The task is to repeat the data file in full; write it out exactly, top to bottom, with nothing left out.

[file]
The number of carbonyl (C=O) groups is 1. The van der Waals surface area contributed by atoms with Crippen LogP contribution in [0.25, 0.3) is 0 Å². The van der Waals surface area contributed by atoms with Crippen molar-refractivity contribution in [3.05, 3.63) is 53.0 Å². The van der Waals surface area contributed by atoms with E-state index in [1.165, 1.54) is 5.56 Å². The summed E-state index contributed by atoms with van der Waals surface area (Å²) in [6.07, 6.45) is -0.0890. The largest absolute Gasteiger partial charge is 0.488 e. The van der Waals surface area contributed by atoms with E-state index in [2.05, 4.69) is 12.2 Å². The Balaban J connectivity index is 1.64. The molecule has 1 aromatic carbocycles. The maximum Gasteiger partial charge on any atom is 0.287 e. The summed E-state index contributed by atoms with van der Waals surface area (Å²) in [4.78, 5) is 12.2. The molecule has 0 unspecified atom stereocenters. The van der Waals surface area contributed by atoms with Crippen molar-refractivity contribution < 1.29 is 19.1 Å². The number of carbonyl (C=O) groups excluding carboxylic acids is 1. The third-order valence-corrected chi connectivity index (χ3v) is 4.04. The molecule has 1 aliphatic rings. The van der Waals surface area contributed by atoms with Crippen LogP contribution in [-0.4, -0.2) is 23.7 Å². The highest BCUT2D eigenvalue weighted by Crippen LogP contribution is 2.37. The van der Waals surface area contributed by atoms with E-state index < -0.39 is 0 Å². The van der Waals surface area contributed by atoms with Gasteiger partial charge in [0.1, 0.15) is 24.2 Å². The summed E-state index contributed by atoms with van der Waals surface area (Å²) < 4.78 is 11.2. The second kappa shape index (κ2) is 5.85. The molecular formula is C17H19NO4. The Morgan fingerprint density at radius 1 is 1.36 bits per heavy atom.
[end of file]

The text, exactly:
The number of carbonyl (C=O) groups is 1. The van der Waals surface area contributed by atoms with Crippen LogP contribution in [0.25, 0.3) is 0 Å². The van der Waals surface area contributed by atoms with Crippen molar-refractivity contribution in [3.05, 3.63) is 53.0 Å². The van der Waals surface area contributed by atoms with E-state index in [1.165, 1.54) is 5.56 Å². The summed E-state index contributed by atoms with van der Waals surface area (Å²) in [6.07, 6.45) is -0.0890. The largest absolute Gasteiger partial charge is 0.488 e. The van der Waals surface area contributed by atoms with E-state index in [2.05, 4.69) is 12.2 Å². The Balaban J connectivity index is 1.64. The molecule has 1 aromatic carbocycles. The maximum Gasteiger partial charge on any atom is 0.287 e. The summed E-state index contributed by atoms with van der Waals surface area (Å²) in [4.78, 5) is 12.2. The molecule has 0 unspecified atom stereocenters. The van der Waals surface area contributed by atoms with Crippen molar-refractivity contribution < 1.29 is 19.1 Å². The number of carbonyl (C=O) groups excluding carboxylic acids is 1. The third-order valence-corrected chi connectivity index (χ3v) is 4.04. The molecule has 1 aliphatic rings. The van der Waals surface area contributed by atoms with Crippen LogP contribution in [-0.4, -0.2) is 23.7 Å². The highest BCUT2D eigenvalue weighted by Crippen LogP contribution is 2.37. The van der Waals surface area contributed by atoms with E-state index < -0.39 is 0 Å². The van der Waals surface area contributed by atoms with Gasteiger partial charge in [0.1, 0.15) is 24.2 Å². The summed E-state index contributed by atoms with van der Waals surface area (Å²) < 4.78 is 11.2. The second kappa shape index (κ2) is 5.85. The molecular formula is C17H19NO4. The Morgan fingerprint density at radius 1 is 1.36 bits per heavy atom.